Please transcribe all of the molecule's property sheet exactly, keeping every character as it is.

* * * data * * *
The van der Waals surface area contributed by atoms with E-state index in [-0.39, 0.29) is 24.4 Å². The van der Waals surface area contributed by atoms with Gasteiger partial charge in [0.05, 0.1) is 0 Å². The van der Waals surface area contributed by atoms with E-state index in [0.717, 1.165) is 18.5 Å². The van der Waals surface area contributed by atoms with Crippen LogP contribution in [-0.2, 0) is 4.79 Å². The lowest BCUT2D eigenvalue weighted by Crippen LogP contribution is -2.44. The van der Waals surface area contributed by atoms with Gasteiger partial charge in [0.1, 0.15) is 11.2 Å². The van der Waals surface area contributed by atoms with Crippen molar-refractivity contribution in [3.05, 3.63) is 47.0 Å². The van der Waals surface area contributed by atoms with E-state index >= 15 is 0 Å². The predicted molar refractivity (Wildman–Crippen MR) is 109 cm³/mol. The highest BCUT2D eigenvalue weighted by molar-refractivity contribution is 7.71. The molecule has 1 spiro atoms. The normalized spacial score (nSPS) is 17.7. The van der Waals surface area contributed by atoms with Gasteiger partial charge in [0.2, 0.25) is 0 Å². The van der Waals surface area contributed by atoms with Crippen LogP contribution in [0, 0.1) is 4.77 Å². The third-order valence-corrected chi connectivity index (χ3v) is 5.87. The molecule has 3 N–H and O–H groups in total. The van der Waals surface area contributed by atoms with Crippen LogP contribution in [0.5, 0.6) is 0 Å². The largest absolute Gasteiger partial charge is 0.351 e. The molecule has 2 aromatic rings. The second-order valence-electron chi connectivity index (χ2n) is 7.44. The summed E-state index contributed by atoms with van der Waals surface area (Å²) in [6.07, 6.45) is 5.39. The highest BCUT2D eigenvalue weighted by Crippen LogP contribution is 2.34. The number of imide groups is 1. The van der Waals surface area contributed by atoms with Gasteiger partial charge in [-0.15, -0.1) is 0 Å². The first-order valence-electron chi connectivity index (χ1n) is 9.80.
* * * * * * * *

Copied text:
The van der Waals surface area contributed by atoms with E-state index in [-0.39, 0.29) is 24.4 Å². The van der Waals surface area contributed by atoms with Gasteiger partial charge in [0.05, 0.1) is 0 Å². The van der Waals surface area contributed by atoms with E-state index in [0.717, 1.165) is 18.5 Å². The van der Waals surface area contributed by atoms with Crippen LogP contribution in [-0.2, 0) is 4.79 Å². The lowest BCUT2D eigenvalue weighted by Crippen LogP contribution is -2.44. The van der Waals surface area contributed by atoms with Gasteiger partial charge in [0.1, 0.15) is 11.2 Å². The van der Waals surface area contributed by atoms with Crippen molar-refractivity contribution in [3.05, 3.63) is 47.0 Å². The van der Waals surface area contributed by atoms with E-state index >= 15 is 0 Å². The predicted molar refractivity (Wildman–Crippen MR) is 109 cm³/mol. The highest BCUT2D eigenvalue weighted by molar-refractivity contribution is 7.71. The molecule has 1 spiro atoms. The normalized spacial score (nSPS) is 17.7. The van der Waals surface area contributed by atoms with Gasteiger partial charge in [0.2, 0.25) is 0 Å². The van der Waals surface area contributed by atoms with Crippen LogP contribution in [0, 0.1) is 4.77 Å². The third-order valence-corrected chi connectivity index (χ3v) is 5.87. The molecule has 3 N–H and O–H groups in total. The van der Waals surface area contributed by atoms with Crippen LogP contribution in [0.5, 0.6) is 0 Å². The largest absolute Gasteiger partial charge is 0.351 e. The molecule has 2 aromatic rings. The second-order valence-electron chi connectivity index (χ2n) is 7.44. The summed E-state index contributed by atoms with van der Waals surface area (Å²) in [6.07, 6.45) is 5.39. The highest BCUT2D eigenvalue weighted by Crippen LogP contribution is 2.34. The number of imide groups is 1. The van der Waals surface area contributed by atoms with Gasteiger partial charge in [-0.15, -0.1) is 0 Å². The first-order valence-electron chi connectivity index (χ1n) is 9.80.